Joining us on Friday, January 27, is Eleanor Henderson, author of Ten Thousand Saints (Ecco). Named among the Top Ten Books of 2011 by the New York Times, as well as a dozen other notable lists, Ten Thousand Saints is a solid literary debut from an author with a strong voice. There are so many themes worthy of discussion within Ten Thousand Saints, it’s hard to draw on one to the exclusion of others.

Set primarily in a fictional Vermont town and NYC’s lower east side during the mid-1980s, Henderson skillfully folds us into the lives of four teenagers escaping the dysfunctional homes of their 1960s generation hippie parents. The backbone of the story is Teddy, who early in the novel dies of an overdose, yet continues to prop up the story through the guilt each of his friends carry about the night of his death. In a milieu of drugs, sex and punk rock, we meet Jude, Teddy’s best friend; Eliza, the girl who had sex with Teddy the night he died and bears his child, and Johnny, Teddy’s older brother, a straight-edge adherent who marries Eliza in homage to Teddy. As Jude is drawn into the straight-edge punk lifestyle flourishing in the lower east side, Johnny’s  marriage to Eliza conflicts and counters everything they both believe. The specter of death hangs around the three characters, as AIDS raises from the unknown and into the bloodstream of America. Hope rests on Jude in the end, leaving the reader to speculate and wonder and imagine a dozen scenarios of closure.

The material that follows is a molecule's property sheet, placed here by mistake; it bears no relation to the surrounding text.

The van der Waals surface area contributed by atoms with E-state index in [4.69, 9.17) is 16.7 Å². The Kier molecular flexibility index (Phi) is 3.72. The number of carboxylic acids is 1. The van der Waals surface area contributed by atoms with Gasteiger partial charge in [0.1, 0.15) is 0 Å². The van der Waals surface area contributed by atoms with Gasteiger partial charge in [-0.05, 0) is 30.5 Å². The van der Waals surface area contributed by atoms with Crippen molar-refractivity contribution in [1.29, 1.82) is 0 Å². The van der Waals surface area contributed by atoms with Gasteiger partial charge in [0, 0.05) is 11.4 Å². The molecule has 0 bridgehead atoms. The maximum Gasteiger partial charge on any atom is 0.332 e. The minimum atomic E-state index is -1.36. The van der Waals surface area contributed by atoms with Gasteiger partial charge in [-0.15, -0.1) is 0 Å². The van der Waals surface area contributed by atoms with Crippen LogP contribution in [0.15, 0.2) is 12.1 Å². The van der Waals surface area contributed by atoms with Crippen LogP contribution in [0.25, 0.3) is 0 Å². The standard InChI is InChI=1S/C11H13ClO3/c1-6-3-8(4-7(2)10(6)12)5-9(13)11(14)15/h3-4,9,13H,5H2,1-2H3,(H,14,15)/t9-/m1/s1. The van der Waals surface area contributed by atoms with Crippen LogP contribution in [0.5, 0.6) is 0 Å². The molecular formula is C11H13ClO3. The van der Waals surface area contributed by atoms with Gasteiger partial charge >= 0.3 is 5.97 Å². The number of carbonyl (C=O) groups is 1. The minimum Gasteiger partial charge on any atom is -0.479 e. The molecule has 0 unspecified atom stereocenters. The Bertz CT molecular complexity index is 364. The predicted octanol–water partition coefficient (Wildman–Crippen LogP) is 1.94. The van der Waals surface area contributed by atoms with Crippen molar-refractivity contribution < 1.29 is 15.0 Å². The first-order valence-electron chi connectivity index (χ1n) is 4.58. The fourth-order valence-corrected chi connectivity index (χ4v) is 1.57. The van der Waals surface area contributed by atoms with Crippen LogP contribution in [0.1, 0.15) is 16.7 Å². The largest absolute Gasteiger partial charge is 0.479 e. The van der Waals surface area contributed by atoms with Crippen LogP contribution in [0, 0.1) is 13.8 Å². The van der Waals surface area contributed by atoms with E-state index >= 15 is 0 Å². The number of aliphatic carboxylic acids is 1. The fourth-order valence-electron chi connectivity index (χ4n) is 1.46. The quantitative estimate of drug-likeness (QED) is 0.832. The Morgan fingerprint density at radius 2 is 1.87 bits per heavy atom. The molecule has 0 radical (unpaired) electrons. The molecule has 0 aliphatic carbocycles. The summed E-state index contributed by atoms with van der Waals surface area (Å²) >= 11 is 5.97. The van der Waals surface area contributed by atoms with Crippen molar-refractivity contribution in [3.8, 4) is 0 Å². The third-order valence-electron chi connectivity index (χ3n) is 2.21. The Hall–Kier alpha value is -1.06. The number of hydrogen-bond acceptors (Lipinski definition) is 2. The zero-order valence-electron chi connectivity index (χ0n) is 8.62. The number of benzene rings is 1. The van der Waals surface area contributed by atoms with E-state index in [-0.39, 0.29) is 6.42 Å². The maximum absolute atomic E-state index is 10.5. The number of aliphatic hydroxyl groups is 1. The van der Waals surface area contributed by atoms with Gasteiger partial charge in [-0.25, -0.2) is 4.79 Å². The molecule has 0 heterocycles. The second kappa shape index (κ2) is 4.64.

Eleanor Henderson was born in Greece, grew up in Florida, and attended Middlebury College and the University of Virginia, where she received her MFA in 2005.  Her fiction has appeared in Agni, North American Review, Ninth Letter, Columbia, and Salon, among other publications.  Her story “The Farms” was nominated for a Pushcart and selected by Alice Sebold for The Best American Short Stories 2009. Her nonfiction has appeared in The Wall Street Journal, All Things Considered, Poets & Writers (where she was a contributing editor), and The Virginia Quarterly Review (where she was the chair of the fiction board)From 2006 to 2010 she taught at James Madison University in Virginia.  Now an assistant professor at Ithaca College, she lives in Ithaca, New York, with her husband, Aaron, and sons Nico and Henry.

View the video trailer for Ten Thousand Saints.

Follow Eleanor Henderson on Twitter: @eleanorofithaca.

Ugly Ducklings August 8, 2011

Posted by Carolyn Burns Bass in African-American literature, coming-of-age, fiction, multi-cultural fiction.
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Ernessa T. Carter (photo: Christian Hibbard)

Fiction is rife with ugly ducklings who mature into beautiful swans. Some of them leave behind the tatty feathers of the past for the sequins of success, never to look back. Others are driven to soar higher, farther, faster in a “living well is the best revenge” on those who poked fun at their facades in the dark days of their uglihood. Then there are those who harry their harassers, plotting ingenious revenge on the beautiful people who shamed, bullied, and scorned them. This week in #litchat we’re discussing ugly ducklings in literature.